back to top

Downing Street Denies Scrapping Plans For Airstrikes In Syria

The Tory-led foreign affairs committee said military action would simply be a "distraction".

Posted on

David Cameron has been warned by a senior group of MPs that ordering airstrikes in Syria would not help in the fight against ISIS, amid reports that Downing Street is preparing to drop the plans altogether.

The House of Commons foreign affairs committee said in a report published on Tuesday that RAF strikes would simply be a "distraction" from the "key task to help end the suffering" in the war-torn country.

Number 10 has dismissed reports in the Guardian and The Times that Cameron has abandoned plans for airstrikes against ISIS jihadis in Syria. The newspapers cited anonymous government sources who believe an alliance of Labour and Tory MPs would be able to defeat any such motion in the Commons, just as they did two years ago.

A Downing Street source told BuzzFeed News the reports were "complete nonsense". They said: “The prime minister’s position hasn’t changed. He’s consistently said that we would only go back to the House on this issue if there was clear consensus and that remains the case."

The foreign affairs committee, led by Tory MP Crispin Blunt, warned against immediate action and concluded that Cameron should not ask MPs to vote on airstrikes in Syria until he had a clear plan of how to defeat ISIS and end the civil war.

Labour said the committee's report proved the PM had focused on airstrikes at the expense of "developing a coherent political strategy for ending a civil war that has claimed 200,000 innocent civilian lives".

But foreign secretary Philip Hammond insisted it was right to "use military force" against ISIS "while we use diplomatic power to work towards a political solution".

The bloody Syrian civil war, which has been raging for four and a half years, has seen a quarter of a million Syrians killed and more than 11 million people displaced.

Blunt acknowledged the government was "responding to the powerful sense that something must be done" to tackle jihadis in the country. But he said there was no "expectation that its action will be militarily decisive" and there was no "coherent and long-term plan for defeating ISIL and ending the civil war".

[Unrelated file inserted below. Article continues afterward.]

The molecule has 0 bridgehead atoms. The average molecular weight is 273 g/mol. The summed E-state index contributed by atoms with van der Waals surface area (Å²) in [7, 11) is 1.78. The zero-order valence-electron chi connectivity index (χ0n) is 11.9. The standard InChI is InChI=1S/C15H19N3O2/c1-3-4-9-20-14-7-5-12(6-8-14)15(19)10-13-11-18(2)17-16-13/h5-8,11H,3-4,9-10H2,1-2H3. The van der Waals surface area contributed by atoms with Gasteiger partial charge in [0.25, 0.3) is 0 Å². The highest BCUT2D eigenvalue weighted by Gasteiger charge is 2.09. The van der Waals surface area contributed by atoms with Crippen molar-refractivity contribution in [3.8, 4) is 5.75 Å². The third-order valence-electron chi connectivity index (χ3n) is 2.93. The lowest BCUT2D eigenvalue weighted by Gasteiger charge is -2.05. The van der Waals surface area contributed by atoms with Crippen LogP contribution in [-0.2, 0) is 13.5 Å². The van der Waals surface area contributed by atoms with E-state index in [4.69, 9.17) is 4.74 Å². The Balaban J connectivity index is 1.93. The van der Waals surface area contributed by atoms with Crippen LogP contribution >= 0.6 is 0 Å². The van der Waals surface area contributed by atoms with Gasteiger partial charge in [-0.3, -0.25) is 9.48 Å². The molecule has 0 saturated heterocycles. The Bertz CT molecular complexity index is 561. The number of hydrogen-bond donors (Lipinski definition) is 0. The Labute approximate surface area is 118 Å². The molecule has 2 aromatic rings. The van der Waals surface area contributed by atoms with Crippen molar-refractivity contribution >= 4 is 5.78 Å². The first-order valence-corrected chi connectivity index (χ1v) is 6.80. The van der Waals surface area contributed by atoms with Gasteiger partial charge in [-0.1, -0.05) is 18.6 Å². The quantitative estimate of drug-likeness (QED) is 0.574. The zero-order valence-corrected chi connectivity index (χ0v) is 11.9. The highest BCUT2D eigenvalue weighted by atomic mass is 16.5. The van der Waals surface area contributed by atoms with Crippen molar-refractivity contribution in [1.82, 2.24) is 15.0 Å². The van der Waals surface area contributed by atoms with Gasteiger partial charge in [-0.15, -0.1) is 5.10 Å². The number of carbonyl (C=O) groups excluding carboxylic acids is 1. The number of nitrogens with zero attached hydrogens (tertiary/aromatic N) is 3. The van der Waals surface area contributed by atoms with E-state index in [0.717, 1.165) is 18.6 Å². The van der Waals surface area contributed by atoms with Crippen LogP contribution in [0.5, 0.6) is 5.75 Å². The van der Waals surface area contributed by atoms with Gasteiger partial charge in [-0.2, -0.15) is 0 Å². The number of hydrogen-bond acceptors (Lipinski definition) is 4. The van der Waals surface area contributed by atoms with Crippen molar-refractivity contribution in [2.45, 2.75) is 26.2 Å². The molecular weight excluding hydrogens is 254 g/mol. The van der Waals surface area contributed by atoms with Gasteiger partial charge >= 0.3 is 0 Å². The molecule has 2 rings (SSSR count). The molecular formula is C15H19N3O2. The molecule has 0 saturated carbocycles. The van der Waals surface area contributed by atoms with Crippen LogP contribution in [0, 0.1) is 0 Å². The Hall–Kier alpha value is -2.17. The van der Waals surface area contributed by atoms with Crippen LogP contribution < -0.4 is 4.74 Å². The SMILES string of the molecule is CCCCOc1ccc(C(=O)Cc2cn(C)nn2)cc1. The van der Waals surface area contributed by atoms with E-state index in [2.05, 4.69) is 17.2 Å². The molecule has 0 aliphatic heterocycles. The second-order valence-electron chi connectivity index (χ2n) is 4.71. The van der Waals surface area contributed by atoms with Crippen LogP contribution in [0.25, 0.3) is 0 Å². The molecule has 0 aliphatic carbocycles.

He added: "There is now a miscellany of uncoordinated military engagements by an alarming range of international actors in Iraq and Syria, all of whom share an interest in defeating ISIL and who between them possess an overwhelming capability to do so.

"These forces desperately need coordinating into a coherent strategy and that is where our efforts should be focused. Making the military picture yet more complex is a distraction from the key task to help end the suffering and reverse the spread of this dangerous, barbaric and regressive ideology."

Blunt warned that by becoming a "full combatant in the US-led campaign", the UK "risks needlessly compromising its independent diplomatic ability to support an international political solution to the crisis".

The foreign affairs select committee also warned over the legality of launching airstrikes in Syria. It urged Cameron to seek a UN Security Council resolution, even though "the impasse between the West and Russia over Syria makes this an extremely difficult goal".

In an apparent reference to the Iraq war, the report said: "Questions about the legality of the UK's earlier interventions in the Middle East have dogged its actions for over a decade, and the UK risks further reputational damage if the legal basis for airstrikes in Syria is not clear."

Shadow foreign secretary Hilary Benn said: “The narrow question of whether or not we should carry out airstrikes against ISIL/Daesh targets in Syria appears to have been the focus of the government's attention at the expense of developing a coherent political strategy for ending a civil war that has claimed 200,000 innocent civilian lives, the majority at the hands of Assad's forces. This will only happen through a negotiated settlement led by the United Nations."

But foreign secretary Philip Hammond said defeating ISIS and ending the Syrian conflict were "two faces of the same problem that Britain is working tirelessly with our international partners to overcome".

“Britain remains committed to using every tool available to save lives and create the conditions for peace in Iraq and Syria," he said. "We are playing a leading role in confronting ISIL militarily, we are tackling the appalling humanitarian situation with over £1.1 billion in aid, and we are pursuing a new political process to end the Syrian civil war with urgency and determination.

“RAF airstrikes against ISIL are not the sole solution but military action, in coordination with our coalition allies, is having a substantial impact in degrading ISIL in Iraq and its ability to operate further afield.

"In the last year, ISIL has lost 30% of its territory in Iraq. It is right that we continue to use military force against ISIL while we use diplomatic power to work towards a political solution in the Syrian civil war."

Emily Ashton is a senior political correspondent for BuzzFeed News and is based in London.

Contact Emily Ashton at

Got a confidential tip? Submit it here.